martedì 21 novembre 2006
Pyriform aperture stenosis
There is narrowing of the anterior nasal passage (Figure 1 and Figure 2) due to overgrowth of the nasal processes of the maxilla (Figure 1 and Figure 2). The nasal septum appears thinned.
Diagnosis: Pyriform aperture stenosis
Pyriform aperture stenosis is an uncommon cause for nasal obstruction in the newborn period. The patient will typically present with dyspnea or apneic spells during feeding or the inability to pass a nasogastric tube. Clinicians will often suspect choanal atresia as this is a more common cause of these symptoms. The diagnosis is easily made with thin section CT images through the maxillofacial region which will demonstrate narrowing or obliteration of the anterior nasal passage with a normal appearing posterior nasal caliber and choana. A pyriform aperture width of less than 11 millimeters is diagnostic of stenosis.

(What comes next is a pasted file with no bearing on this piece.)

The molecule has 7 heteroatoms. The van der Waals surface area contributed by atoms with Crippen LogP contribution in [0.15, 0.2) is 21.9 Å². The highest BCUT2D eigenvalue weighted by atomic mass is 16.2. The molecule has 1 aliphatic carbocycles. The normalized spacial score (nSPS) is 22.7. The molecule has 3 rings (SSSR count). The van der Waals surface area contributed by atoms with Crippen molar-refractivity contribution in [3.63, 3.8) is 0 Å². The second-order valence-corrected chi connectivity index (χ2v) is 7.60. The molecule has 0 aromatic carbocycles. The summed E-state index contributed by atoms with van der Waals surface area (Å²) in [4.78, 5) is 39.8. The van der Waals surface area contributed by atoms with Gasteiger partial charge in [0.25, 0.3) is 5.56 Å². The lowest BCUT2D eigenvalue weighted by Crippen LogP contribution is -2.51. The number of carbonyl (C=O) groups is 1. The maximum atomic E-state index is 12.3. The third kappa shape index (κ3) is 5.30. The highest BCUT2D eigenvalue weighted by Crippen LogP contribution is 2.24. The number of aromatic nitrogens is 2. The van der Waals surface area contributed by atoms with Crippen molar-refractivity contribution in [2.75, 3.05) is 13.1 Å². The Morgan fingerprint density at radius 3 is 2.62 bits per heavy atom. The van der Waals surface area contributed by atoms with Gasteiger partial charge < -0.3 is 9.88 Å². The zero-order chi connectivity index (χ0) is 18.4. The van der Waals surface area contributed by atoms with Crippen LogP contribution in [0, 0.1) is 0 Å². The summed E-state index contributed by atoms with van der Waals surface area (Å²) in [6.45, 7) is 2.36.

The differential diagnosis for a child with nasal obstruction should include choanal atresia, choanal stenosis, pyriform aperture stenosis, nasopharyngeal encephalocele, sinonasal polyposis or mucous impaction.
A single frontal megaincisor is sometimes associated with pyriform aperture stenosis and is considered within the spectrum of holoprosencephaly. Therefore, when this finding is noted further imaging of the brain should be performed to rule out holoprosencephaly. The premaxillary portion of the maxilla originates from midline mesodermal tissue. The mesoderm is thought to have an inductive effect on the forebrain, causing this association.